Wow, this place is still surreal after repeat visits over the years. Parking can be frustrating by noon on a weekend or holiday, but if you arrive early, your experience won't be marred. Kids can climb around the soft redwood trees, find slugs, millipedes, and generally have a great time without any distractions from home. There's really no place for strollers here (i.e. fallen trees block trails) and if you want a shorter but equally vibrant loop for toddlers, your options may be very limited. Since this park is within 1+ hours of civilization, there's really no point camping at the crazy expensive sites unless the goal is to sleep among the redwoods with friends.

  • Creekside Park

    On a beautiful mid-Friday afternoon the playground was deserted for the full hour that we were there. Not so great for practicing social skills. Otherwise it is up to date and well-maintained. Multiple postal carriers seemed to like using the restrooms here. :) They also only have one set of apparatus for ages 5 to 12.

  • Del Anza Park

    This park has a lot of sand, a mock ship's hull, and an unusual assortment of simple ladder/beam/bars type apparatus. The standout feature for young toddlers (and their parents) though would be the spring-mounted teeter- totters. You can load up the kid and then saunter to the other side without worrying about the kid falling off. It seems like this large playground has been added to periodically over the years and so there is something in this oddball collection for everyone.

  • Children's Discovery Museum

    This is a great museum for children of all ages. They even have a 3100 sq ft museum within the museum for toddlers called the Wonder Cabinet. Within that space is a small room for infants. Although this is not the best science museum out there (try the huge Ontario Science Center in Toronto nestled in the lush Don Valley), the exhibits are really top notch and speak to the whole child. My only criticism would be its location. There are many places accessible by mass transit but its location in downtown San Jose makes parking a tax for brief regular member visits (unless you're lucky enough to score a parking meter or are willing to walk blocks with a tired toddler). The cafe is tiny and on a busy day food service can be very slow. This museum is also in need of a cash infusion for maintenance of its permanent exhibits. On the brighter side of things, if a family is cash-strapped, there is a somewhat obscure sign near the inner entrance doors that suggest admission fees can be waived on a needs-basis. Access to all... yay!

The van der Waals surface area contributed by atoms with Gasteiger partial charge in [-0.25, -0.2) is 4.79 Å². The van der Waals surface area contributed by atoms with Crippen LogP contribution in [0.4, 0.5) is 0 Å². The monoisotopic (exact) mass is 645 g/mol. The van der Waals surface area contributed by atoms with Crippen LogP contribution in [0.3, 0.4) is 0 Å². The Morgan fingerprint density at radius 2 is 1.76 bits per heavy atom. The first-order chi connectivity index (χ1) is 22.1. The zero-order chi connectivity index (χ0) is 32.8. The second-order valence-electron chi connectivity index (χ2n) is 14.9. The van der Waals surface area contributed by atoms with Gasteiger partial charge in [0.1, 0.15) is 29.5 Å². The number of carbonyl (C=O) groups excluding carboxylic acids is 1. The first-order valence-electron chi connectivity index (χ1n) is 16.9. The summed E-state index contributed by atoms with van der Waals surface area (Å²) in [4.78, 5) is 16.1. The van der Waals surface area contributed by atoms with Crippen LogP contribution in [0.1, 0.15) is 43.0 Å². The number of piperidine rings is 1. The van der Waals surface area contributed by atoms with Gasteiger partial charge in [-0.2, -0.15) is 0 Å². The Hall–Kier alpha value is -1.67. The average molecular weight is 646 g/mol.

• Marymeade Park

    3 tennis courts with user-enabled lights, an open field, some parking, and a couple play structures make for a nice self-contained small park. The timed water feature involves an impressive flow of water down terraced rocks into a sand pit that allow multiple kids to get wet without having to jostle for access. The water was observed flowing around 1pm. The shade trees are well-placed.

  • Martin Murphy Junior Park

    Admittedly I've only been here once. Aside from our playgroup and a small group of young men, the park was deserted in the late weekday afternoon. A police officer decided to check out the young men. It's a nice enough park in a decent neighborhood but I wouldn't recommend going alone for safety and social reasons.

  • Oakland Zoo

    This 45 acre zoo is small enough for toddlers to explore in its entirety on their own two legs -- assuming that they're willing. There is a train loop that skirts a small part of the zoo and takes the kids to within a few feet of Australian emus and wallaroos. The exhibits are generally close enough to one another that a young child could be watching one animal and then be beckoned further into the park by the call of another. A lot of care has definitely been put into the planning of open spaces for the kids and the planting of interesting vegetation. Be sure to save extra time at the end of the visit for the carousel and a few other 3'-and-taller rides. Pack a light lunch to take advantage of all the nicely -placed benches around the zoo too!

  • Ortega Park

    This is a full-featured park with a gated section for toddlers, an expansive climbing wall, and a water feature that can accommodate many kids safely. Parking at a distance may be required on busy weekends.

  • Raynor Park

    The enclosed infant area is cozy and well shaded at various times of the day. It is quickly outgrown by toddlers though who can explore the rest of the dinosaur-themed park. The slides tend to get uncomfortably hot in the sun and the "sand" is more like pulverized rock, but it is a charming park that comes complete with a concrete rotunda which is perfect for trikes.